Church records have a definitive track record for being more accurate than their civil record counterparts. When it comes to locating dates of birth, the only place some researchers have success locating this information is using church records. This can be especially true when researching children of immigrant ancestors before there was a legal requirement to compile vital records information in Canada, the United States, the British Isles and continental Europe.
One of the most common mistakes that many researchers make, especially when using church records for denominations that practice infant baptism, is making the assumption that the birth date and baptismal date always occurred within a few days of each other. While this was true in many cases, especially within the Roman Catholic Church, one cannot make the assumption that this was always the case. The actual baptism could have taken place a few weeks, months, or years after the date of birth. There are numerous reasons why this may have been the case.
Family and neighbor disputes are always unpleasant to deal with. However, from a genealogical research perspective, these issues may provide significant research benefits because they usually leave a paper trail. This is especially true if the issue turned into a legal matter that had to be settled in court. If the dispute became heated enough, a law enforcement agency such as the local police or sheriff may have been called to break up the altercation. Even if no arrest was made, a police report would have been generated.
Family disputes can be especially emotional. Many researchers who find old correspondence often discover intimate details of relationships that caused splits within the family itself or feuds with neighbors. In some cases, the splits or feuds may have turned violent or led to permanent estrangement.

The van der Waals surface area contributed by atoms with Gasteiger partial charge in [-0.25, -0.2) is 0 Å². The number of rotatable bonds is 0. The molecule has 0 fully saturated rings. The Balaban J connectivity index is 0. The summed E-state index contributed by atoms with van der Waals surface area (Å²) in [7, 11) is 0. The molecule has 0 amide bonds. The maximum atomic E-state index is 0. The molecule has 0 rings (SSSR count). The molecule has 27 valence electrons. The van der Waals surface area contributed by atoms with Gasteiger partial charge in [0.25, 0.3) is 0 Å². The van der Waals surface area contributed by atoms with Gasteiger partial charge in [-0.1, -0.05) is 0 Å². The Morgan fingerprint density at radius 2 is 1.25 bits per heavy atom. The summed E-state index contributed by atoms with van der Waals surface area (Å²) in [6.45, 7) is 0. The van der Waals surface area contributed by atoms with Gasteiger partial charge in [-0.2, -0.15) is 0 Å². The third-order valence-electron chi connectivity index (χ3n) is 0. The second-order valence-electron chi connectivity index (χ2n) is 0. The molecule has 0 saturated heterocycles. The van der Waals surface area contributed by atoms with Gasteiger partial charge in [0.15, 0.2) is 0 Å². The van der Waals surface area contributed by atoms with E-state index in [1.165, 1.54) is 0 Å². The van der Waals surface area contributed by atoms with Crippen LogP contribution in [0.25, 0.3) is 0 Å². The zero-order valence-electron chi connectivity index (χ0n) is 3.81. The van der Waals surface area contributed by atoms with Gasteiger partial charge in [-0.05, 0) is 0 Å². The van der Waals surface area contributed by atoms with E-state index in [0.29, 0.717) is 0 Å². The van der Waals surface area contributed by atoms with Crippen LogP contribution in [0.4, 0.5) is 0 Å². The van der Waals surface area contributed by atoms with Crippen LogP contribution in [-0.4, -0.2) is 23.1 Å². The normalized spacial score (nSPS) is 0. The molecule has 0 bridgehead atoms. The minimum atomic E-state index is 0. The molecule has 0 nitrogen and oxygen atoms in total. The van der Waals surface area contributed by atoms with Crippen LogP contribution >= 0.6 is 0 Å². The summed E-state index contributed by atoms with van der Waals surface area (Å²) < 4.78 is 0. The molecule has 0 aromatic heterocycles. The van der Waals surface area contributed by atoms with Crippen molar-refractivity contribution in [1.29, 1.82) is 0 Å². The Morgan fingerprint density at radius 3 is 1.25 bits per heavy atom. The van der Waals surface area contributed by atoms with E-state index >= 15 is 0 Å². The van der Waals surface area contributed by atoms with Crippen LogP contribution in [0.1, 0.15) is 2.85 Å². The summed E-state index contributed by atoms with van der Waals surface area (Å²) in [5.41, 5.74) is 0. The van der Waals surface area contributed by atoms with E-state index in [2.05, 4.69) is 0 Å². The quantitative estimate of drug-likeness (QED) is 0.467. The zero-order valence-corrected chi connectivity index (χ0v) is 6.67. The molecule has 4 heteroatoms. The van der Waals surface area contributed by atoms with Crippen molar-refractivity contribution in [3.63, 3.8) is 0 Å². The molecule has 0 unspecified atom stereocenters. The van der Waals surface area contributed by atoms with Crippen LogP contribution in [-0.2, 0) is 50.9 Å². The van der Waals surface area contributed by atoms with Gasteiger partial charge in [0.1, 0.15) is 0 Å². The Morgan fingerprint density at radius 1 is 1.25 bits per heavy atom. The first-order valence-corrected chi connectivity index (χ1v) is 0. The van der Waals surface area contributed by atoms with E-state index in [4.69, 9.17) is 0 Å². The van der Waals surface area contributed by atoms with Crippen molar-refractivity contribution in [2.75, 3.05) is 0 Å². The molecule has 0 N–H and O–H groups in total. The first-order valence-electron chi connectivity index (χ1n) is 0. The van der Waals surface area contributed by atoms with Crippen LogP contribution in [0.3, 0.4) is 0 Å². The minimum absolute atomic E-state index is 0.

Besides family and neighbors, disputes may have involved a local business or business associates, employers, churches, schools, hospitals, or governmental entity whether it be on the local, state, or federal level. Disputes fitting these examples would definitely lead to hiring of attorneys and generating court records. The most common records where evidence would appear include land records, civil and criminal court proceedings, probate records, and correspondence from attorneys and governmental entities.
Land records may document long, drawn out arguments between neighbors or others over boundaries and/or ownership. Additional problems such as the perceived quality of the land, lack of, or poorly done surveys, or difficulty in determining proper documentation would also generate legal problems. Sometimes these records include detailed testimonials from neighbors, relatives, business associates, etc., supporting the claims of disputants, and detailed accounts of relationships between the various parties.
Civil court records may shed light on lawsuits filed against individuals for a variety of claims. For example, if they were a business owner or merchant, there may be litigation over unpaid accounts, defective work, or related issues. Probate records can reveal many beneficial clues. If an ancestor died intestate (without a will), or if they had a will that the heirs contested, the probate court will have documentation of the process of settling the estate, lists of creditors, heirs, and statements from anyone applying to administer the estate based on their relationship to the deceased. Criminal court proceedings may provide detailed information on offenses and testimony from witnesses, which may include family members.
Correspondence from attorneys and governmental agencies may provide a variety of clues. Examples may include the nature or summations of accusations, questions pertaining to specifics in the case or dispute, name the court where the proceedings took place, case and docket numbers, and names of people directly or indirectly involved in the matter at hand.
Governmental correspondence may include information on complaints against the entity over damages to crops, lack of support for settlements, roads, unpaid wages, or incompetent civil servants and how their conduct impacted the person or family which led to the dispute or legal action.